But guidance should be heeded by all sysadmins, says agency
The US National Security Agency (NSA) has published guidelines instructing government agencies and suppliers involved in defense and national security on how to update obsolete encryption protocols.
Published on January 5, the recommendations (PDF) advise system administrators on how to detect and “replace unauthorized or deprecated TLS protocols with ones that meet current standards”, the agency said in a press release.
The advice extends to implementing a strong cipher suite and key exchange methods, plus server certificates issued by an authorized certification authority.
The NSA has also published server configurations and network signatures on its GitHub repository to help sysadmins update their network components.
“Remediation is crucial to decreasing computer system and network attack surfaces and preventing unauthorized access to private data,” said the NSA.
“Obsolete TLS configurations are still in use in US Government systems” despite the NSA previously releasing urgent guidance on the issue, reads the guidance. “While the standards and most products have been updated, implementations often have not kept up.”
The guidelines are aimed at helping the Department of Defense (DoD), National Security System (agencies or contractors involved in national security), and Defense Industrial Base (weapons systems supply chain) comply with the Committee on National Security Systems Policy 15 (PDF), and guidance from the National Institute of Standards and Technology (NIST) and Committee on National Security Systems.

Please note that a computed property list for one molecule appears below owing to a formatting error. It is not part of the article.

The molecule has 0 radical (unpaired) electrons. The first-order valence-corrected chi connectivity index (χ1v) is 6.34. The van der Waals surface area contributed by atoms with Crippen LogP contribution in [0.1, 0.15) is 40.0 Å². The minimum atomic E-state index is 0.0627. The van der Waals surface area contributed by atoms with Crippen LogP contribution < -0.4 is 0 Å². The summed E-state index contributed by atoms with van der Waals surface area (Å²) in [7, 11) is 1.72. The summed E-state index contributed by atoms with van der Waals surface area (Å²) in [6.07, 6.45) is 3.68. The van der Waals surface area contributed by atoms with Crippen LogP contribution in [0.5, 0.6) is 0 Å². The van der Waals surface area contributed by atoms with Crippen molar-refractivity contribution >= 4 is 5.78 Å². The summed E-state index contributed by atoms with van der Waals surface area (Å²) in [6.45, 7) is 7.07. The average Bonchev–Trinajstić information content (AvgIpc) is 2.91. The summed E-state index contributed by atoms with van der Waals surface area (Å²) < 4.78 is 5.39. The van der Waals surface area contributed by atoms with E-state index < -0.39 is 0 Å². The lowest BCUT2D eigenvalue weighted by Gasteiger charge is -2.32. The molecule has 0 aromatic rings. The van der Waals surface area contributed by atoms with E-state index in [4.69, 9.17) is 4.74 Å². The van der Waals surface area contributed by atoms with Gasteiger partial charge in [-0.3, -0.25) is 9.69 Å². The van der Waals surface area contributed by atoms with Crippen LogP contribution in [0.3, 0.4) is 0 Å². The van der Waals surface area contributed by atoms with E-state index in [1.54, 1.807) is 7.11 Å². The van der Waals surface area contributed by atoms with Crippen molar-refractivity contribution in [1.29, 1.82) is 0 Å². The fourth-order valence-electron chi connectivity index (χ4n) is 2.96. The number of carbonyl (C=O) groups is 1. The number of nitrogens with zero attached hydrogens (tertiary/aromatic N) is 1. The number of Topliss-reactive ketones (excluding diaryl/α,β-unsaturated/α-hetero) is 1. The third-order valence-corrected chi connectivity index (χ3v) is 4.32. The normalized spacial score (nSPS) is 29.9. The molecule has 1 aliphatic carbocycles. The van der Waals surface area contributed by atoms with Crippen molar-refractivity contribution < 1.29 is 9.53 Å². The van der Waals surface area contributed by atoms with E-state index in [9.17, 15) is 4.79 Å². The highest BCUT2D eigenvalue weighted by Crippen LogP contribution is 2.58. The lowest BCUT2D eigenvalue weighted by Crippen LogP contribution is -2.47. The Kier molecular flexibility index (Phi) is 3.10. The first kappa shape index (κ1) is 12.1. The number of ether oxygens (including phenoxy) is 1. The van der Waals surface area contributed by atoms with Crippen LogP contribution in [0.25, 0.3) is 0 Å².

However, the guidelines also say: “Since these risks affect all networks, all network owners and operators should consider taking these actions to reduce their risk exposure and make their systems harder targets for malicious threat actors.”
‘Very few’ technical skills
Exploiting obsolete TLS protocol configurations requires “very few” technical skills, according to an infographic (PDF) published by the NSA to illustrate the threat.
Adversaries, say the guidelines, can use techniques such as “passive decryption and modification of traffic through man-in-the-middle attacks” (MitM) to access sensitive data such as
proprietary information, sensitive network files, HTTPS web traffic, passwords, and social security numbers.
New attack techniques for breaking TLS encryption emerge periodically.
‘A little disappointed’
Robert Merget, chair for network and data security at the Ruhr University Bochum, welcomed the guidance – but expressed reservations about certain specifics.
“Having a good TLS configuration and implementation is elemental, as it often is the first line of defense against Man-in-the-Middle attacks and mass surveillance,” he told The Daily Swig.
Government guidance is “often a major driving factor for better cryptography, not only for government services but also for the industry in general,” he added.
“Therefore, I appreciate that the NSA supports recent movements away from TLS 1.0 and 1.1 towards the more secure TLS 1.2 and 1.3.
“However, I am a little disappointed that the NSA still recommends RSA and DH(E) key exchange algorithms, as both have shown to have weaknesses and implementation pitfalls in the past.
“I was also surprised that the CBC-mode was not explicitly mentioned, as it is also a common cause for implementation errors in TLS and should be avoided if possible.”